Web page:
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The U.S. Fish and Wildlife Service has proposed to remove the gray wolf from the list of threatened and endangered species under the Endangered Species Act (ESA). But it has opted to leave the Mexican wolf protected, drawing protests from cattlemen.
If you listen closely in portions of the country, you’ll hear two different kinds of howls—one from wolves, which the federal government has aggressively and successfully brought back into the ecosystem. The other is from a cadre of western lands users, including ranchers and sportsmen, who weren’t too sure that bringing wolves back into the biological picture was a good idea.
With recent wolfish developments now on the table, howls from the four-legged sector will continue, as will those from ranchers and sportsmen. But given the reality that wolves are now and will continue to be a part of the rural landscape, the human howling is more about who and how to manage the predators.
The U.S. Fish and Wildlife Service (FWS) Friday, June 7 proposed to remove the gray wolf (Canis lupus) from the list of threatened and endangered species. The proposal comes after a comprehensive review confirmed its successful recovery following management actions undertaken by federal, state and local partners following the wolf’s listing under the Endangered Species Act over three decades ago.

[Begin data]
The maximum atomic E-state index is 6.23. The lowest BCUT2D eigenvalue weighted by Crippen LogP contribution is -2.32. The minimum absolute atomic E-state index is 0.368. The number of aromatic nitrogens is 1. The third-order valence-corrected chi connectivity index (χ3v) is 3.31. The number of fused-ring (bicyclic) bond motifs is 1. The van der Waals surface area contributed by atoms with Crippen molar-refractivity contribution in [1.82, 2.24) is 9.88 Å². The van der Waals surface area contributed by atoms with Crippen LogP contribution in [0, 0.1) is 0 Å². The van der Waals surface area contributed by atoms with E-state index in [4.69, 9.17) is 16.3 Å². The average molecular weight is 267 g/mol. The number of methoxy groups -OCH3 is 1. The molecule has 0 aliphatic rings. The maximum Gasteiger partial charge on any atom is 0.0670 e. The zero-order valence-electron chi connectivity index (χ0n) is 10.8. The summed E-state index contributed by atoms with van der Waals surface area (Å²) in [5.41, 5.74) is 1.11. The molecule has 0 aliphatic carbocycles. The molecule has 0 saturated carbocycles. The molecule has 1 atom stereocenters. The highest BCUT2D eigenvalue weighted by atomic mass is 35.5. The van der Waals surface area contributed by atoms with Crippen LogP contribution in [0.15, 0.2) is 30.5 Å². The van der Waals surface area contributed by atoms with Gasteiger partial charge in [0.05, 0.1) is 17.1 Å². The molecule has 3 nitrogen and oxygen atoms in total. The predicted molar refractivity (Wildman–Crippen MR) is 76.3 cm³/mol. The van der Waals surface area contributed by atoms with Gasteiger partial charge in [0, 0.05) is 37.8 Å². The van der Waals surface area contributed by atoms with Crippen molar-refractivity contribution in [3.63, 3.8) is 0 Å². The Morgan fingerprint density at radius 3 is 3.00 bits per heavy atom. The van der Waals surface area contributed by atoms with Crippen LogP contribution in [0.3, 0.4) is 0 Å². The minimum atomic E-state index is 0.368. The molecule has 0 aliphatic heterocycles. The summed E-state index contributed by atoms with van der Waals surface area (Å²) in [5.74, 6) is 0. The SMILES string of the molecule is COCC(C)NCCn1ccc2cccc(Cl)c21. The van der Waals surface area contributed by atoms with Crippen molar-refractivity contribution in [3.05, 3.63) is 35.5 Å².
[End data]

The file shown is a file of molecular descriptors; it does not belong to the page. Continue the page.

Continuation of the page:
However, FWS is also proposing to maintain protection and expand recovery efforts for the Mexican wolf (Canis lupus baileyi) in the Southwest, where they say it remains endangered.
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Under the proposal, state wildlife management agency professionals would resume responsibility for management and protection of gray wolves in states where wolves occur. The proposed rule is based on the best science available and incorporates new information about the gray wolf’s current and historical distribution in the contiguous U.S. and Mexico. It focuses the protection on the Mexican wolf, the only remaining entity that warrants protection under the Act, by designating the Mexican wolf as an endangered subspecies.
In the Western Great Lakes and Northern Rocky Mountains, the gray wolf has rebounded from the brink of extinction to exceed population targets by as much as 300%. Gray wolf populations in the Western Great Lakes and Northern Rocky Mountain Distinct Population Segments were removed from the Federal List of Endangered and Threatened Wildlife in 2011 and 2012.